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Lowering costs for large-scale screening in psychosis: A systematic review and meta-analysis of performance and value of information for speech-based psychiatric evaluation

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Felipe Argolo, Guilherme Magnavita, Natalia Bezerra Mota, Carolina Ziebold, Dirceu Mabunda, Pedro M. Pan, André Zugman, Ary Gadelha, Cheryl Corcoran, Rodrigo A. Bressan

Original languageEnglish
Pages (from-to)673-686
Number of pages14
JournalBrazilian Journal of Psychiatry
Volume42
Issue number6
DOIs
Published2020

King's Authors

Abstract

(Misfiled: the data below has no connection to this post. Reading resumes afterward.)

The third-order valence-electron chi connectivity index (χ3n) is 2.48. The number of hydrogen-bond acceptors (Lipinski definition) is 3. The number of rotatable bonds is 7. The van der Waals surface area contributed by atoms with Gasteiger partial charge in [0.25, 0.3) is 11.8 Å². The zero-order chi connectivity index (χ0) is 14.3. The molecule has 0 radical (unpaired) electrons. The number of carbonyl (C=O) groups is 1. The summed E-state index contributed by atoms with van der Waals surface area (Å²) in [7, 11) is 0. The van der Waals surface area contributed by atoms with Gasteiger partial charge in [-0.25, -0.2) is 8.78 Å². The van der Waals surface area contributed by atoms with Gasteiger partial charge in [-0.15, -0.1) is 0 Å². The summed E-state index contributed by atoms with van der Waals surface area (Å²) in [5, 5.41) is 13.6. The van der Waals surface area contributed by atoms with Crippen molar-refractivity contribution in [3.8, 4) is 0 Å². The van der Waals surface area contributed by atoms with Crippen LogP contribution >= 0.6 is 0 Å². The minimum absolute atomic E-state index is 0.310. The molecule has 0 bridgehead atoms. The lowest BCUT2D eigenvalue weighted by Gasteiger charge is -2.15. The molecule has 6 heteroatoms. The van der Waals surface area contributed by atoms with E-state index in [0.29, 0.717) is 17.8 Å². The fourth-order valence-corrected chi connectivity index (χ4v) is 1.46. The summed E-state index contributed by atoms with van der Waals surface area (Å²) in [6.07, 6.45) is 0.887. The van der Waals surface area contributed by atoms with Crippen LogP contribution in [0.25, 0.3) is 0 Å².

Objective: Obstacles for computational tools in psychiatry include gathering robust evidence and keeping implementation costs reasonable. We report a systematic review of automated speech evaluation for the psychosis spectrum and analyze the value of information for a screening program in a healthcare system with a limited number of psychiatrists (Maputo, Mozambique). Methods: Original studies on speech analysis for forecasting of conversion in individuals at clinical high risk (CHR) for psychosis, diagnosis of manifested psychotic disorder, and first-episode psychosis (FEP) were included in this review. Studies addressing non-verbal components of speech (e.g., pitch, tone) were excluded. Results: Of 168 works identified, 28 original studies were included. Valuable speech features included direct measures (e.g., relative word counting) and mathematical embeddings (e.g.: word-to-vector, graphs). Accuracy estimates reported for schizophrenia diagnosis and CHR conversion ranged from 71 to 100% across studies. Studies used structured interviews, directed tasks, or prompted free speech. Directed-task protocols were faster while seemingly maintaining performance. The expected value of perfect information is USD 9.34 million. Imperfect tests would nevertheless yield high value. Conclusion: Accuracy for screening and diagnosis was high. Larger studies are needed to enhance precision of classificatory estimates. Automated analysis presents itself as a feasible, low-cost method which should be especially useful for regions in which the physician pool is insufficient to meet demand.

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